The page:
Contaminated Sediment Sites Are The New Superfund “Mega” Sites

Over the years, the definition of a “mega” superfund site has evolved. Initially, large landfills and/or significant groundwater contamination plumes were often identified as “mega” sites and remedial costs were estimated at $50 million to $100 million-plus. These complex sites, unfortunately, now appear to be “modest” in comparison to the newest manifestation of “mega” sites – contaminated sediment sites.

Contaminated sediment sites are often associated with urban waterways, and the sediments in those waterways have been impacted by heavy metals, PCBs, mercury and dioxin from decades of direct and indirect discharges from municipal sewers, industry and others. From the late 18th century through the late 19th century, many urban waterways were looked upon as open sewers and used accordingly. In fact, a number of these waterways, such as the Cuyahoga River in Cleveland, OH, and the Buffalo River in Buffalo, NY, were pronounced “dead.”

Starting in the late 1960s, efforts started to improve water quality by imposing restrictions on what could be discharged to waterways, and billions were spent by municipalities and industry to greatly reduce the pollutants they discharged. These efforts led to very significant and noticeable improvements in rivers and lakes across the U.S., including many urban waterways.

While these efforts led to improved water quality, they did not significantly address the contamination long-present in sediments. As water quality improved, attention shifted to contaminated sediments and their ongoing impacts to water quality. Things like fish consumption and swimming restrictions were, in many instances, linked to impacted sediments.

Addressing contaminated sediments presents a number of unique challenges. Depending upon the waterway, gross removal of impacted sediments can involve: 1) dredging; 2) dewatering and disposal of millions of cubic yards of sediment; and 3) significant environmental risk from the re-suspension of sediments that can occur from dredging activity. Capping of sediments can also be an option. Capping, however, can be incompatible with navigable waterways, which require routine navigation dredging. Natural recovery, which allows natural degradation of organic contaminants and the covering of impacted sediments with new, cleaner sediments over time, is also an option. The remedial timeframe, however, may not be acceptable to all.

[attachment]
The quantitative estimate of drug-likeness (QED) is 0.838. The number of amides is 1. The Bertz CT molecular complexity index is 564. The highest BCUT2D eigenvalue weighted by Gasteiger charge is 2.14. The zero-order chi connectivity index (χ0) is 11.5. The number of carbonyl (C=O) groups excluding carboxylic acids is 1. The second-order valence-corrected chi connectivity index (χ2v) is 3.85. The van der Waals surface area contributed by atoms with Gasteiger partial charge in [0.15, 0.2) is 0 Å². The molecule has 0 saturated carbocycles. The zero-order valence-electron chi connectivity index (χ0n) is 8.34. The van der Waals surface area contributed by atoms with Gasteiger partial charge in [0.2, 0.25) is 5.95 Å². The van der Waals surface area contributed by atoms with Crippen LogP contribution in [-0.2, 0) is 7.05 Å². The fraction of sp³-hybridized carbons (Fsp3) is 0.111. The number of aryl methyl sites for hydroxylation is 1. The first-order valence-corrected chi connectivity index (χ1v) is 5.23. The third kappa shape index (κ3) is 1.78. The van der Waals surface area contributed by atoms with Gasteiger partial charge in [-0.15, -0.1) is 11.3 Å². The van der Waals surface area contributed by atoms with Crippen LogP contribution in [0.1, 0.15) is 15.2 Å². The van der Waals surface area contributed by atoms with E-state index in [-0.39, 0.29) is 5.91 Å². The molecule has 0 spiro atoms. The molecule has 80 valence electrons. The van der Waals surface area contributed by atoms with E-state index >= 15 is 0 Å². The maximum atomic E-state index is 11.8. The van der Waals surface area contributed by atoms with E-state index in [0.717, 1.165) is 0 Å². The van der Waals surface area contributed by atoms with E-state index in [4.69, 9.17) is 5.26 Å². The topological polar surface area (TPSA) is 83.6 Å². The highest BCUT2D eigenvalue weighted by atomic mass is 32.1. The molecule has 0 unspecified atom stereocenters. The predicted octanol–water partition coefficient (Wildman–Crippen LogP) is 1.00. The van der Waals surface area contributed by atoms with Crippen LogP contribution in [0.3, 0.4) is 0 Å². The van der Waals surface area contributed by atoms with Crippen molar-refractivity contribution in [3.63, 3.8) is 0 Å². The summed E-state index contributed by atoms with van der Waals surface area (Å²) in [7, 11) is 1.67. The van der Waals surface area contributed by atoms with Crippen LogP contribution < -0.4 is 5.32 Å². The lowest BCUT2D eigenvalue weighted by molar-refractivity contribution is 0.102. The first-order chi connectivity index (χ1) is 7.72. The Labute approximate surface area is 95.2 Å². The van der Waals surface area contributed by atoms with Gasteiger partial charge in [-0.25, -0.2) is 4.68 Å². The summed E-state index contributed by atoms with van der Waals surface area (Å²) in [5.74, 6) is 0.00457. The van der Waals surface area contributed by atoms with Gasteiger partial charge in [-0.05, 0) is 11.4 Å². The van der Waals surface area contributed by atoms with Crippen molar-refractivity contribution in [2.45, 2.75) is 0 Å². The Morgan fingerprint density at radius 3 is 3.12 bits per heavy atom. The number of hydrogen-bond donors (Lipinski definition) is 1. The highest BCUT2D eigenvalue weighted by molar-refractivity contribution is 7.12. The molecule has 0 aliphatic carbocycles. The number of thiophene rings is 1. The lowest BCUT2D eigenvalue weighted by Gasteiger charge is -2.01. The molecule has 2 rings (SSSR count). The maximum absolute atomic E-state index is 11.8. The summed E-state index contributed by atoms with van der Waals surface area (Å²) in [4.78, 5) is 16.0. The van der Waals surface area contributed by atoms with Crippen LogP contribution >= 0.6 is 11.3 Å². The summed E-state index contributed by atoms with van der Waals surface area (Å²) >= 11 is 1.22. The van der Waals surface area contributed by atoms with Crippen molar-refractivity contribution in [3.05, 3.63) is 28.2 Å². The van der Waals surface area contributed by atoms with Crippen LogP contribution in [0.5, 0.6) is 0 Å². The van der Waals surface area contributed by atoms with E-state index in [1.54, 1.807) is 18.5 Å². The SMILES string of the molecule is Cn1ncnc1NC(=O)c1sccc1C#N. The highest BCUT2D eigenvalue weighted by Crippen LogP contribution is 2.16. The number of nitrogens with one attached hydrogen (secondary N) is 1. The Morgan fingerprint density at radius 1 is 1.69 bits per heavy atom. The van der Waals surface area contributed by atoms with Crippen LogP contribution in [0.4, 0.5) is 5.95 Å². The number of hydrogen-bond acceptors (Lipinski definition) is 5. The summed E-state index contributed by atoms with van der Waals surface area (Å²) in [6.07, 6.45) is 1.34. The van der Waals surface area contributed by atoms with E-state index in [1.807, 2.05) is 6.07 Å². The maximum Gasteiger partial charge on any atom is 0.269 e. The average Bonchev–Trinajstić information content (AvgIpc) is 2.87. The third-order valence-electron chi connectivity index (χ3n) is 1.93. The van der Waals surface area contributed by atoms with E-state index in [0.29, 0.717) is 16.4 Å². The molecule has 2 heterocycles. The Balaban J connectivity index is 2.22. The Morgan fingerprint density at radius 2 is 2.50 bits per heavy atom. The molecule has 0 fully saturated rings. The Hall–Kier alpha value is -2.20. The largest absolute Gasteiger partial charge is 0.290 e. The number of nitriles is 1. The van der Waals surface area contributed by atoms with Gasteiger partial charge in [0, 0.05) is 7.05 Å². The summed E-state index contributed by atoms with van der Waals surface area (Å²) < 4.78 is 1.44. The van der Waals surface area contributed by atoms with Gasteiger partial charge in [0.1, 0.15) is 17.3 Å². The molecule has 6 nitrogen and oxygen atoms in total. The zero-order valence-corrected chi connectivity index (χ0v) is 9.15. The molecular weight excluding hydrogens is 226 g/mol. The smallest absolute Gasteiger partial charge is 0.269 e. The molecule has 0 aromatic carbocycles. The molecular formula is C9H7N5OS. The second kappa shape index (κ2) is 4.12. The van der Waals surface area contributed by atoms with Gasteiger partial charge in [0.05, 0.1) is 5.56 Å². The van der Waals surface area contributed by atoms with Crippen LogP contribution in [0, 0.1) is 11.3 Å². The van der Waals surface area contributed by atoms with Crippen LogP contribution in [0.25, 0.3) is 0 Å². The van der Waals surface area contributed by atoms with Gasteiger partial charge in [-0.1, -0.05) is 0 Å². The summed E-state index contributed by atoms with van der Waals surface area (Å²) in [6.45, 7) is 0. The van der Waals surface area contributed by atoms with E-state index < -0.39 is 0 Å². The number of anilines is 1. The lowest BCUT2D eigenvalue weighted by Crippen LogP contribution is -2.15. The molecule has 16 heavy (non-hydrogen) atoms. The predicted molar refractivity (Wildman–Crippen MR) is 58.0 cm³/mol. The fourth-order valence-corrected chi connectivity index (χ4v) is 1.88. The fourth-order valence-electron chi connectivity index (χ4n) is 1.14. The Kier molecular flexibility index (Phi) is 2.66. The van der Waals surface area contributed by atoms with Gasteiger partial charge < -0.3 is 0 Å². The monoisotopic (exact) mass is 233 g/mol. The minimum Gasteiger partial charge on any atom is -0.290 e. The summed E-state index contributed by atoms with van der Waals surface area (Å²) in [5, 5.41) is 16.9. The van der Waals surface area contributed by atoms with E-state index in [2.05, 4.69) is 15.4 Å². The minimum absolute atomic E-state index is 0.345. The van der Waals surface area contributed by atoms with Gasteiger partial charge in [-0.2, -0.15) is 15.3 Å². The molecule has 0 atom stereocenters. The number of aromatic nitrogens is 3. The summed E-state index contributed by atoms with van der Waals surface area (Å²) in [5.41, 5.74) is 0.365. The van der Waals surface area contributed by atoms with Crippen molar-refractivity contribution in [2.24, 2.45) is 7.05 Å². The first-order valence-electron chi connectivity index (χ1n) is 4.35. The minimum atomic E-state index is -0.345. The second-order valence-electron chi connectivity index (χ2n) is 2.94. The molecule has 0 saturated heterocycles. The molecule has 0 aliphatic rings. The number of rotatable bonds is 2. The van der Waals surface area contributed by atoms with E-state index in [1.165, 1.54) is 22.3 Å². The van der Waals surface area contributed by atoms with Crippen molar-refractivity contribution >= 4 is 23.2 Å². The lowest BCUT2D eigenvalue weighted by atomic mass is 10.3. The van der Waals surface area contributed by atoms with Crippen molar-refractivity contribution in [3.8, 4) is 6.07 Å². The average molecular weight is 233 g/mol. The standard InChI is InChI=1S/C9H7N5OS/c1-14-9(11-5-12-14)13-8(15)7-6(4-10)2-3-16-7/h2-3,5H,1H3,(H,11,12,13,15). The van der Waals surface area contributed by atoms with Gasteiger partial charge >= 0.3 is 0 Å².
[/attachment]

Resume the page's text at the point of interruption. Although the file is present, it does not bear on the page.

Finally, remedial cost is another reason contaminated sediment sites are the new “mega” sites. Bank-to-bank dredging of enormous quantities of sediments is very costly. Even if a confined disposal area is available for sediment disposal, costs can exceed $1 billion for large sites. If dewatering and upland disposal is required for dredged sediments, the costs can increase by three to five times. Even “hot spot” dredging with capping, while less expensive, can still be very costly. Only with a contaminated sediment site would a $900 million remedial option be considered the most reasonable by those, including municipalities, who are, or will be, asked to fund the remedy.

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